Adults with Type 1 Diabetes have choices regarding the technology they use to self-manage their chronic condition. They can use glucose meters, insulin pumps, smartphone apps, and other technologies to support their everyday care. However, little is known about how their everyday lives might influence what they adopt or how they use these mobile medical technologies. A multi-method study was conducted to examine contextual factors that influence their technology use. While individual differences play a large role in everyday use, social, physical and cultural factors were also found to influence use. This talk outlines these findings, and also shows how situated qualitative methods were used beyond mobile medical devices to examine personal fitness technologies “in the wild” and concludes on how individual differences are driving DIY health and wellbeing practices.
Aisling Ann O’Kane is an EPSRC Doctoral Prize Postdoctoral Research Fellow at the University College London Interaction Centre and a human factors engineer originally from Toronto, Canada. She’s interested in the impact of situated user experience on the “in the wild” adoption, use, misuse, and DIY practices surrounding personal medical, health and wellbeing technologies, a space between human factors engineering and human-computer interaction. She has worked in industry and in various labs in Europe and North America, including Georgia Tech as a Ubicomp visiting researcher, Mobile Life as a masters student in Stockholm, and Microsoft Research Cambridge as an intern.
An Extension of Self: The Present and Future of Wearable Computing
Professor and Director of the Contextual Computing Group
College of Computing
Georgia Institute of Technology
Google’s Glass captured the world’s imagination, perhaps more than any other head-up display. Yet, why would people want a wearable computer in their everyday lives? For over 20 years, Professor Thad Starner and his teams of researchers have been creating living laboratories to discover the most compelling reasons to integrate humans and computers. They have created “wearables” that augment human memory and the senses, focus attention, and assist communication. Is it possible that computers and wearable devices will transform humans for the better, enhancing key abilities and leaving more time and space for deeper connections? In this talk, Starner will discuss why wearables, more than any class of computing to date, have the potential to extend us beyond ourselves.
Thad Starner is a wearable computing pioneer; he has been wearing a head-up display based computer as part of his daily life since 1993 – perhaps the longest such experience known. Starner is a Professor in the School of Interactive Computing at the Georgia Institute of Technology and a Technical Lead on Google’s Glass. In 1990 he coined the term “augmented reality” to describe the types of interfaces he envisioned at the time. He is a founder of the annual ACM/IEEE International Symposium on Wearable Computers, now in its 19th year, and has produced over 450 papers and presentations on his work.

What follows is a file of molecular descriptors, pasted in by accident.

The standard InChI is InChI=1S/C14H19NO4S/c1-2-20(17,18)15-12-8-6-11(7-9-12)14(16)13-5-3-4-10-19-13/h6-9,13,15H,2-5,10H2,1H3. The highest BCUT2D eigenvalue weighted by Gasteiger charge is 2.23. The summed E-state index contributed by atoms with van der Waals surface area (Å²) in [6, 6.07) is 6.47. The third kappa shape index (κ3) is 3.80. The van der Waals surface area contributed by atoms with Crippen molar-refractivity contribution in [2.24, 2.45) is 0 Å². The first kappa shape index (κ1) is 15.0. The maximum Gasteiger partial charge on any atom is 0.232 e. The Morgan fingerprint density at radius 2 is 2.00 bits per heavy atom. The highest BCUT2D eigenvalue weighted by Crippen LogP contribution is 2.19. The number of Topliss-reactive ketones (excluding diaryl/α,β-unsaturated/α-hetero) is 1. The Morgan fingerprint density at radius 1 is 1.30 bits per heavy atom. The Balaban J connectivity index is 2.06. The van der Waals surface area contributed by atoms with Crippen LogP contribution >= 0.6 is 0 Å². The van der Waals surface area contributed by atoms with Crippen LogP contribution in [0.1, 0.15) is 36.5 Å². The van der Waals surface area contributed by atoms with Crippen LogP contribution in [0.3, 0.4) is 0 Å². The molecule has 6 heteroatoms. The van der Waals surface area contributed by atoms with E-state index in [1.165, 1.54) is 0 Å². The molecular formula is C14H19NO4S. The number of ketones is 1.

Starner is an inventor on over 80 United States patents awarded or in process. In addition to Google’s Glass, he has worked on a wireless glove that teaches the wearer to play piano melodies without active attention; a game for deaf children that helps them acquire language skills using sign language recognition; wearable computers that enable two-way communication experiments with wild dolphins; and wearable computers for working dogs to better communicate with their handlers.
Appropriately Valuing Inter-Disciplinary Research between Computer Science, Creativity and the Arts
Associate Professor in the Department of Software and Information Systems
College of Computing and Informatics
University of North Carolina at Charlotte
Friday October 2nd
2:00PM – 3:00PM
Scientists and technologists conducting research in creativity and engaging with artists face political pressure to justify their work. A case study of the NSF-funded Dance. Draw project is used to illustrate the problematic aspects of pressure. I argue that a shift in dialogue is needed to appropriately value this type of inter- disciplinary research.
Dr. Celine Latulipe is an Associate Professor in the Department of Software and Information Systems in the College of Computing and Informatics at the University of North Carolina at Charlotte. Her research involves developing and evaluating novel interaction techniques, creativity and collaboration support tools and technologies to support the arts, and developing innovation computer science curriculum design patterns. Dr. Latulipe examines issues of how to support expression and exploration in complex interfaces and how interaction affordances impact satisficing behavior. She also conducts research into how to make computer science education a more social experience, both as a way of more deeply engaging students and as an approach to broadening participation in a field that lacks gender and racial diversity.